Side note for setup developers - I found some IExpress docs on the web here, and you can also find iexpress.exe in %windir%\system32 on an XP Professional machine.  It is a useful tool for packaging up multiple files into a single package but it is also a fairly old technology and has some limitations that may not make it practical to use, depending on your scenario.

    Step 2 - figure out what setup/installation technology is being used

    Now that I have extracted the files, I will go to the c:\aaron folder that I created above.

    • The first thing I see in the folder is a file named netfx.msi - this tells me that the setup is a Windows Installer-based setup.
    • I see a file named netfx1.cab, and opening it in a file extraction utility such as WinZip, or in Windows Explorer on Windows XP or higher shows me that there are 204 files with long funny looking names inside.  My knowledge of Windows Installer tells me that these are the files that will be installed by netfx.msi because I know that if you install files from a CAB file using Windows Installer, you are required to name files in the cab using the File token from the File table of the MSI - hence the funny names.
    • There are 2 self-extracting EXE files named instmsi.exe and instmsiw.exe, and I recognize those as the setup packages for Windows Installer itself.  This means to me that this setup will install the required version of Windows Installer for the user if it is not already present on the machine.
    • Finally, I see a file named install.exe.  Initially I am not sure what this is for, but I guess that it is a bootstrapper EXE that will launch netfx.msi and will also launch instmsi.exe or instmsiw.exe if it is needed.  Out of curiousity, I run install.exe /? and observe the usage information that appears and it does indeed appear to be a .NET Framework setup bootstrapper.

    Step 3 - figure out the basics of how the setup works

    Most of the information I need to figure out how the setup works will be gained by installing Orca and then looking at the MSI, but first I want to look at a basic overview of what the setup is doing.  I will start by double-clicking install.exe - when I do so, the .NET Framework setup starts and the EULA appears.  Now I will take a look in the %temp% directory and see if the setup happens to be creating a log file since most setups will create some kind of log for debugging and troubleshooting.  I can sort the %temp% directory by Date Modified, and I see a log named dotnetfx.log there.  Opening this up and reading it gives me some ideas of what the install.exe process is doing - it is checking several system requirements such as OS type, OS service pack, Internet Explorer version, MDAC version.  It is also loading msi.dll to determine the version of Windows Installer on my system - this must be how it decides whether or not to run instmsi.exe/instmsiw.exe.  There is also a call to a function called StopDarwinService.  I'm not sure why this is here, but I know that Darwin is a code word for Windows Installer, and I know that on Windows NT-based OS's Windows Installer is actually a service instead of just an application, so I am guessing that install.exe is trying to stop the Windows Installer service before starting installation of the .NET Framework.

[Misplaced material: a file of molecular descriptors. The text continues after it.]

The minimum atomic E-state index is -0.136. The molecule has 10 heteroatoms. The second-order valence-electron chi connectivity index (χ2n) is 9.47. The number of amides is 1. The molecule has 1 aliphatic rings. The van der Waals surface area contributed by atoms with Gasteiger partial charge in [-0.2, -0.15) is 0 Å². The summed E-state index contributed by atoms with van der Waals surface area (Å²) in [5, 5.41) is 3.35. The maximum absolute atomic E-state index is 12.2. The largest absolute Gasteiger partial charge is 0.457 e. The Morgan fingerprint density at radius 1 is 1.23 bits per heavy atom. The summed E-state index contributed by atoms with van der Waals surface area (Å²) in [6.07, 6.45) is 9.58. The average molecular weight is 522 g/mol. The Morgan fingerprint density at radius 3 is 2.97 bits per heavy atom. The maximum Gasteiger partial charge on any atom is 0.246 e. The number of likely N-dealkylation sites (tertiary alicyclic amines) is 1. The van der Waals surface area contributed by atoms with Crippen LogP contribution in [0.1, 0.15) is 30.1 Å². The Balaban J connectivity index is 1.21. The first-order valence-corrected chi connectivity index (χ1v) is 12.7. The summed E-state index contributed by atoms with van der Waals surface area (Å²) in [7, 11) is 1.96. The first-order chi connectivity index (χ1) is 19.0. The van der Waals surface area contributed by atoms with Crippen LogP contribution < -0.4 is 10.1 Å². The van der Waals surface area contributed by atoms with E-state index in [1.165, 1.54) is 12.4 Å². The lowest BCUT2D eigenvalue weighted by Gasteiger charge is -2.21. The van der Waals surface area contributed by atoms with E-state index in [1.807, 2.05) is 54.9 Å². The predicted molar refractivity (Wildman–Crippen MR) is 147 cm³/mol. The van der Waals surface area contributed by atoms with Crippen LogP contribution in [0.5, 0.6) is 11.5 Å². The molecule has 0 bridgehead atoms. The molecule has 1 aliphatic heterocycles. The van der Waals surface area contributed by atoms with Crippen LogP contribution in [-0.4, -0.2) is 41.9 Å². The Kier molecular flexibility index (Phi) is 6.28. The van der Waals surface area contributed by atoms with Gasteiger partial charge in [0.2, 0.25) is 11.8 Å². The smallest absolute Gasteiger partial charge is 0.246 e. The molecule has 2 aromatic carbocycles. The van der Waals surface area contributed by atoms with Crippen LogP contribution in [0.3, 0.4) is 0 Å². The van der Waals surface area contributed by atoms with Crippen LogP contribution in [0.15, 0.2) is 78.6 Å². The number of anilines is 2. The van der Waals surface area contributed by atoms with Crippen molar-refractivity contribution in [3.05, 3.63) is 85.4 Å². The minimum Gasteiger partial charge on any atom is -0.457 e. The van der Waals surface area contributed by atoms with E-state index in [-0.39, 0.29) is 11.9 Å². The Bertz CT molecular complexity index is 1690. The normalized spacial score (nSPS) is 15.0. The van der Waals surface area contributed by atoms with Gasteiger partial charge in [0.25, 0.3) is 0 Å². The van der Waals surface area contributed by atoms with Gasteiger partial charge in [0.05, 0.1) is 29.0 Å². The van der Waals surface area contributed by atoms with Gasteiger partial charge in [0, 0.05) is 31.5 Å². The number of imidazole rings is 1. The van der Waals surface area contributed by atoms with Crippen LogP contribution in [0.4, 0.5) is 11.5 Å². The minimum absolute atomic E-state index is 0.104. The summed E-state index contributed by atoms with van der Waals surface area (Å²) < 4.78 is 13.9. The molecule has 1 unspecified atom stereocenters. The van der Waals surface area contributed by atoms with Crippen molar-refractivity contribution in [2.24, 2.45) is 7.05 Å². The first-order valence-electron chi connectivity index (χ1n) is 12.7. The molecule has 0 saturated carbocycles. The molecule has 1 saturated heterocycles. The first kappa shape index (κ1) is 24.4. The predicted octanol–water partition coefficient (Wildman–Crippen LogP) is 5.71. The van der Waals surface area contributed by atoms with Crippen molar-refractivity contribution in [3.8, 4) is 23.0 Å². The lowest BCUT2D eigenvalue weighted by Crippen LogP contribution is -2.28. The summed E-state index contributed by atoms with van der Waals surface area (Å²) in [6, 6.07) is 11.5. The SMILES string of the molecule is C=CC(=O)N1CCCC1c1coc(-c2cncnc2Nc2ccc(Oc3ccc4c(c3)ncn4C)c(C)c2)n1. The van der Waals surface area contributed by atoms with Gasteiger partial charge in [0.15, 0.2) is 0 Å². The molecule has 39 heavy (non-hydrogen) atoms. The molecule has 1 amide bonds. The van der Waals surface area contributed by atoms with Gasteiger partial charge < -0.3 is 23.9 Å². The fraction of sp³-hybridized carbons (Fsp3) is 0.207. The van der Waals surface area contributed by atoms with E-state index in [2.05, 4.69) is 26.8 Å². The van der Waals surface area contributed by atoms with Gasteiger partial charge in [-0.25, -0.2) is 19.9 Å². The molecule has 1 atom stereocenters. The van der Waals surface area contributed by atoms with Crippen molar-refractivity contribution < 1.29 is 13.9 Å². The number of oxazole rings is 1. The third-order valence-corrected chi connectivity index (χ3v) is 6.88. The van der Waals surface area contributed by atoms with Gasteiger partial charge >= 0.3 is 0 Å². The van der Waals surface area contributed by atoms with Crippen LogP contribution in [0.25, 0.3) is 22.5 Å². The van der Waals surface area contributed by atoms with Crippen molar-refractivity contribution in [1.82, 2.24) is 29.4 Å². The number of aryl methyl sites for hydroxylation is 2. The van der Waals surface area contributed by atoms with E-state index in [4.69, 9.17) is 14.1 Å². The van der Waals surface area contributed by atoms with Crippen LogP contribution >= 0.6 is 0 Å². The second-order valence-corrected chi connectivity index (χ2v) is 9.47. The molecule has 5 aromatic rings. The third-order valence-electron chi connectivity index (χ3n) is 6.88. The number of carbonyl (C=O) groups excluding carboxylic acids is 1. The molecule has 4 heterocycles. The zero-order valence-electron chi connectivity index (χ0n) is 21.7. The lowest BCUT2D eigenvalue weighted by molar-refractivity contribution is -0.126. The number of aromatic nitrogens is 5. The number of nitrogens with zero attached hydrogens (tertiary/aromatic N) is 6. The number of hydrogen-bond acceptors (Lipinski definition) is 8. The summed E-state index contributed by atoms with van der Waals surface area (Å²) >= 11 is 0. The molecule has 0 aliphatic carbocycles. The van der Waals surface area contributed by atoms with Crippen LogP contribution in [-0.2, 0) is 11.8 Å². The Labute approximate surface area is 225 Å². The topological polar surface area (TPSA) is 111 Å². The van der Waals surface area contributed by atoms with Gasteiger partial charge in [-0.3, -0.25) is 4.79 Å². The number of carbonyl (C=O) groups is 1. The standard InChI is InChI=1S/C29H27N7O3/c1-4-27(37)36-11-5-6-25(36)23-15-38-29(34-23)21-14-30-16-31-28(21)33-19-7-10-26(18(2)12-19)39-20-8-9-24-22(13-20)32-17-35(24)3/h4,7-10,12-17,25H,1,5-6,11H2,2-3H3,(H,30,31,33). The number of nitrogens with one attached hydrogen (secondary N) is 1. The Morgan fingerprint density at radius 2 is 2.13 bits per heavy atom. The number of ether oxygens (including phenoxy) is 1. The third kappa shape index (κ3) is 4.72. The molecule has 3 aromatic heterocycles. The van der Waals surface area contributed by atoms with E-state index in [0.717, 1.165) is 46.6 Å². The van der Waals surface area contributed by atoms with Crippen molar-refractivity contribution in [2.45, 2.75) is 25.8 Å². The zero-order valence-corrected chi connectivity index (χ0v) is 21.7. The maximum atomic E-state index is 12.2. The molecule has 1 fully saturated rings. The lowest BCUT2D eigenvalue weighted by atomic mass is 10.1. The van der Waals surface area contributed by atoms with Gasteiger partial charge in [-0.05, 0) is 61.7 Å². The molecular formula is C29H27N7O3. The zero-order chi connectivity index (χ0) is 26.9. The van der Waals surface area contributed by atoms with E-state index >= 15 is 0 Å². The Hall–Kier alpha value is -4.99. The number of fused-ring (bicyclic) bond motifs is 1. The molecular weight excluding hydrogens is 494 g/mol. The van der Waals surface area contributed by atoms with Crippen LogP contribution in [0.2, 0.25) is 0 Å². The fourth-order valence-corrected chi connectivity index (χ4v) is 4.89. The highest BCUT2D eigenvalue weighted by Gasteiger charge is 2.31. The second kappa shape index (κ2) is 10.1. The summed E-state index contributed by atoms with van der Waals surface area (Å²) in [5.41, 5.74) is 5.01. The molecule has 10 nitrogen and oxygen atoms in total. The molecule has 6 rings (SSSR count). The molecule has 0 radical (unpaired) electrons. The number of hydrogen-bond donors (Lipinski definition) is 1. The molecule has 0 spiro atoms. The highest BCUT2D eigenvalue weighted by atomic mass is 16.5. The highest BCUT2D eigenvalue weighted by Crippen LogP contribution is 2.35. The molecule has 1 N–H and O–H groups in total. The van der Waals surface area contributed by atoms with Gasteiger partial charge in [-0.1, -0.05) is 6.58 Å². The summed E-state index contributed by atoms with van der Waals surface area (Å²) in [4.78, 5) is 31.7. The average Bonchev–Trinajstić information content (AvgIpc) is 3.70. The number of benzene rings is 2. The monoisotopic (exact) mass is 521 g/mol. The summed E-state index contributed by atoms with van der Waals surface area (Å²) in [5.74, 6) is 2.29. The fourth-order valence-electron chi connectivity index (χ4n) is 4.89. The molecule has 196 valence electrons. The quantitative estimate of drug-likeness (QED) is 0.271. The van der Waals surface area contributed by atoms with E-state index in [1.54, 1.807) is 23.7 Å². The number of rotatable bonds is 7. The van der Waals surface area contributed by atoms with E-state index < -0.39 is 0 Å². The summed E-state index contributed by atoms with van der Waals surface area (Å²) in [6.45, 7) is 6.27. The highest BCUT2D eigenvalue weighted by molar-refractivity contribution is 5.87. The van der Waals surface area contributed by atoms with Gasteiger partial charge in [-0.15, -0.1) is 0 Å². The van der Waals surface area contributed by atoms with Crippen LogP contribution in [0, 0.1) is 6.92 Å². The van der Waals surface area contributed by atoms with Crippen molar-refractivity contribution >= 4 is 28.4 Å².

After I look at all of this, I go ahead and step through the UI and install the .NET Framework 1.1, and then re-open the log file dotnetfx.log.  I see that it lists the command line that is passed to the MSIInstallProduct function - and I know that this is an API call for an application to install a product using Windows Installer.  Then I see a return code for that API call - fortunately it is 0 in this case to tell me that the .NET Framework 1.1 installed correctly.  Then I see another call to StopDarwinService, so this install.exe application is stopping the Windows Installer service again after installation is complete - kind of strange.

    Step 4 - figure out details about how the setup works

    Now that I have a basic understanding of how the .NET Framework 1.1 setup works, I'm going to use my Windows Installer expertise to dig a little deeper.  The first thing I will do is install Orca, then right-click on netfx.msi and choose Edit with Orca to view the contents of the MSI.  There is a ton of data to wade through in an MSI and it is overwhelming at first, so I will only look at a few key things here:

    • Go to the property table and look at the product code, upgrade code, and any other interesting properties that are set.  Most of the properties in this table will be standard data documented in msi.chm, but sometimes there may be interesting custom properties set here.